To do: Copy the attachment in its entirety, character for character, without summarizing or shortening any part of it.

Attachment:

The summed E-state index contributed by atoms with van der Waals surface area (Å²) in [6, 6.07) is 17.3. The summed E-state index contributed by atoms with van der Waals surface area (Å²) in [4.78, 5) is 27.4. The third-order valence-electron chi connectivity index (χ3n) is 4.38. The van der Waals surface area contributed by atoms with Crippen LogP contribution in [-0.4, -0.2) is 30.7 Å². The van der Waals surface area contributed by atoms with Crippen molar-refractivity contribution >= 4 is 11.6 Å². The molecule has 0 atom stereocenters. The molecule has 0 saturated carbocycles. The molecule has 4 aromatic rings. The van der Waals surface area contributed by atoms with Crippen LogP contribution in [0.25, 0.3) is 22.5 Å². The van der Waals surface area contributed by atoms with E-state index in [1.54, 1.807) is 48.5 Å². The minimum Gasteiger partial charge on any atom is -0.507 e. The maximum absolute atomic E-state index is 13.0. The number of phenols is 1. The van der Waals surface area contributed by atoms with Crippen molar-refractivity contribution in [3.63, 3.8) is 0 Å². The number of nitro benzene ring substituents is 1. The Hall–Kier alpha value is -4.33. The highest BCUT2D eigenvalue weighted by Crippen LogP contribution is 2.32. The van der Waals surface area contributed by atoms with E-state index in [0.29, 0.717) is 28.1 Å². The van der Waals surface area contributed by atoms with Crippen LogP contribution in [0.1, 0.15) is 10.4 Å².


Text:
The summed E-state index contributed by atoms with van der Waals surface area (Å²) in [6, 6.07) is 17.3. The summed E-state index contributed by atoms with van der Waals surface area (Å²) in [4.78, 5) is 27.4. The third-order valence-electron chi connectivity index (χ3n) is 4.38. The van der Waals surface area contributed by atoms with Crippen LogP contribution in [-0.4, -0.2) is 30.7 Å². The van der Waals surface area contributed by atoms with Crippen molar-refractivity contribution >= 4 is 11.6 Å². The molecule has 0 atom stereocenters. The molecule has 0 saturated carbocycles. The molecule has 4 aromatic rings. The van der Waals surface area contributed by atoms with Crippen LogP contribution in [0.25, 0.3) is 22.5 Å². The van der Waals surface area contributed by atoms with E-state index in [1.54, 1.807) is 48.5 Å². The minimum Gasteiger partial charge on any atom is -0.507 e. The maximum absolute atomic E-state index is 13.0. The number of phenols is 1. The van der Waals surface area contributed by atoms with Crippen molar-refractivity contribution in [3.63, 3.8) is 0 Å². The number of nitro benzene ring substituents is 1. The Hall–Kier alpha value is -4.33. The highest BCUT2D eigenvalue weighted by Crippen LogP contribution is 2.32. The van der Waals surface area contributed by atoms with E-state index in [0.29, 0.717) is 28.1 Å². The van der Waals surface area contributed by atoms with Crippen LogP contribution in [0.1, 0.15) is 10.4 Å².